The mentioned World Cup winners join France's Thomas Dietsch (Gewiss
Bianchi) and Finland's Pia Sundstedt (Gewiss Bianchi) who claimed the
Elite Men and Women Marathon World cups respectively at the last round
in Verviers, Belgium last month.
Barel knocked out in Maribor
Former downhill World Champion Fabien Barel was one of many to fall victim
of the revised Maribor track in Slovenia at the weekend's season ending
World Cup round. The Frenchman was hospitalised after crashing hard on
the course and suffering a deep concussion.
The tough as nails rider didn't let his spill on the track, which features
a new, highly technical, high-speed forest section at the bottom half,
stop him from returning to the track to watch his rivals contest Sunday's
The fall was another blow for Barel's 2007 season, with the two time
world champion only returning to action at the previous weekend's World
Championships in Fort William after breaking his foot in Canada earlier
Riders head to Beijing for Olympic preview
With the World Championships and World Cup finale run and won, the cream
of international cross country riders are now turning their attention
to Beijing, China where they will get a taste of the 2008 Olympic course.
Riders from around the globe will gather in Beijing on September 29 for
the Olympic Mountain Bike Test Event to be held in the Laoshan/Pťkin districts.
Recently re-crowned World Champion and World Cup winner Julien Absalon
will lead the men's field at the event. The Frenchman will take a preview
of the 2008 Games' course before heading to the Roc d'Azur in his homeland
where he will take part in a tandem race with his wife, as well as his
Leading the women's contingent is female mountain biking legend Gunn-Rita
Dahle FlesjŚ, who has spent most of 2007 on the sidelines due to illness.
"Next week we're off to Beijing to test the Olympic track and do a bit
more preparation at the pre-camp in Jixian," she said in a recent diary
entry. "We're guaranteed some exciting and instructive days there. The
first weekend in Beijing we've been invited out to a delicious dinner
together with the Merida boss in China, Simon, and some of his colleagues,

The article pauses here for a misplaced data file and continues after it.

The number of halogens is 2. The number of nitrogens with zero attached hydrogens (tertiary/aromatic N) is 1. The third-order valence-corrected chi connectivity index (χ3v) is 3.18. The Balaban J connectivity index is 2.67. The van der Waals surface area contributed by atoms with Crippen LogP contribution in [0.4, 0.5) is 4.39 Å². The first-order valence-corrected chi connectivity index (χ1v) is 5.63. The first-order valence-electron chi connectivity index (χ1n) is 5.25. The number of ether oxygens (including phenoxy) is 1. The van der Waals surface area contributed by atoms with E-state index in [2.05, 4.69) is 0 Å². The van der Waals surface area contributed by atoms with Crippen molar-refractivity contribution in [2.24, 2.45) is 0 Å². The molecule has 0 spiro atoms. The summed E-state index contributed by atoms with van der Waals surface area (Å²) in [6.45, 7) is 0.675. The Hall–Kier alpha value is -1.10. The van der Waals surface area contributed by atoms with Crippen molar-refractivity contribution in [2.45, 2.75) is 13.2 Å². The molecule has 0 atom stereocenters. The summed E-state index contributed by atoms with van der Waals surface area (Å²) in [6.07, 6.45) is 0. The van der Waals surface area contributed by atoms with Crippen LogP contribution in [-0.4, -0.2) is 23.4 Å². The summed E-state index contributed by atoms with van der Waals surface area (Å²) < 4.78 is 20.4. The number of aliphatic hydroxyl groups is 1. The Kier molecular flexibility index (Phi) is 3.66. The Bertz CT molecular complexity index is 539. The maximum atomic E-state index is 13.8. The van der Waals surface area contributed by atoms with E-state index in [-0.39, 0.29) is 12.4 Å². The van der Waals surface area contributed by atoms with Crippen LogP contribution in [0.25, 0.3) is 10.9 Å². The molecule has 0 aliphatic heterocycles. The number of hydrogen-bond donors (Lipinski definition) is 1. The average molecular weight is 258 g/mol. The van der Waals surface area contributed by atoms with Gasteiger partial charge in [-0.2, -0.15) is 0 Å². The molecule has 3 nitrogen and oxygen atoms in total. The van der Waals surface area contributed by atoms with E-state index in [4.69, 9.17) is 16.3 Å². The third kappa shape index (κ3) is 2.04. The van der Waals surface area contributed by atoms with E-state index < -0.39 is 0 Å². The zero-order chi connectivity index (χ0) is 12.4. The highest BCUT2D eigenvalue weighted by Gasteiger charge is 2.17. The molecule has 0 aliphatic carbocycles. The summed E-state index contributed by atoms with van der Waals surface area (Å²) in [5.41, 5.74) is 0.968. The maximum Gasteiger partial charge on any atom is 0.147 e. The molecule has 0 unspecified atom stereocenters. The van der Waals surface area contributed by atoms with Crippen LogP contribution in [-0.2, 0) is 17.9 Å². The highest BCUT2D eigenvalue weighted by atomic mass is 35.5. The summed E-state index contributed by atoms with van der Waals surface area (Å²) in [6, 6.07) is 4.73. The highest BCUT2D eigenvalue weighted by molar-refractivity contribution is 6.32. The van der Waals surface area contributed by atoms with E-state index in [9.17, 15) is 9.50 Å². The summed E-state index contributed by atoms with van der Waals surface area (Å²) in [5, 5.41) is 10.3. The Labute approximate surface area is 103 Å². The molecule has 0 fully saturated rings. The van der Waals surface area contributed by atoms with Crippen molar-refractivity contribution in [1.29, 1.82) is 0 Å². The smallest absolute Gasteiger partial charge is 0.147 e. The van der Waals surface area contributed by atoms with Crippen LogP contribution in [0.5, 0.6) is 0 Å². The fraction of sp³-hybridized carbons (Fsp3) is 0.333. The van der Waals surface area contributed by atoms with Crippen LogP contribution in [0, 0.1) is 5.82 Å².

so that'll be a great evening and a happy reunion for us."
Australian cross country champion Chris Jongewaard is also looking forward
to the experience of viewing the Olympic venue. "I'm looking forward to
heading to Beijing should be a great experience just to visit and having
the chance to ride the Olympic coarse prior to the 2008 is awesome," said
Killeen plots gradual return
Liam Killeen (Specialized) makes
a good comeback
Photo ©: Rob Jones
Great Britain's Liam Killeen returned to Elite level competition at September's
Mountain Bike World Championships in Fort William, Scotland and will gradually
work his way back into form over the coming months. Killeen was struck
down for the majority of the 2007 season with a mysterious virus that
had glandular fever like symptoms, despite blood work showing he was negative
for the illness.
"I'm not going to jump back into a crazy race schedule now, with week
in week out racing now," Killeen told Britishcycling.org.uk. "Obviously
I have a bit of a plan between now to the middle of October. My focus
now is on Beijing, that goal never went out of my mind when I was off,
but if I want to get Beijing, I needed a bit of a rest the season before
and that's happened now more by accident."
The 25 year-old's career had been making excellent progress up until
this season. Killeen, from Malvern in England, has claimed the Under 23
World Cup on two occasions, won numerous rounds of the British national
series and is the current Commonwealth Games champion, having taken victory
in Melbourne last year.
"I'm looking forward to getting back into it all next year; I'm still
enjoying it," he said. It's too hard a sport if you have no enjoyment
in it. I've been lucky in my career that I've not had any illnesses or
injuries up until now, I've had a good career so far, I'm still fairly
young and I'm not planning on retiring just yet, I have a mortgage to
Killeen continued his comeback at the weekend's World Cup finale in Slovenia,
where he finished some 10 minutes behind the event's winner in 35th place.
Trek ends British NPS sponsorship
Bicycle manufacturer Trek has announced that it will not renew its sponsorship
of British Cycling's National Points XC events. "After supporting the
series for so long, it was time to pass the baton to another sponsor who
could bring new focus and energy to the events," said Trek UK's Andrew
Griffin. "It is gratifying to see the XC scene brought to such rude health
in so short a time, and whoever should take up the challenge will find
a packed start line eager to race."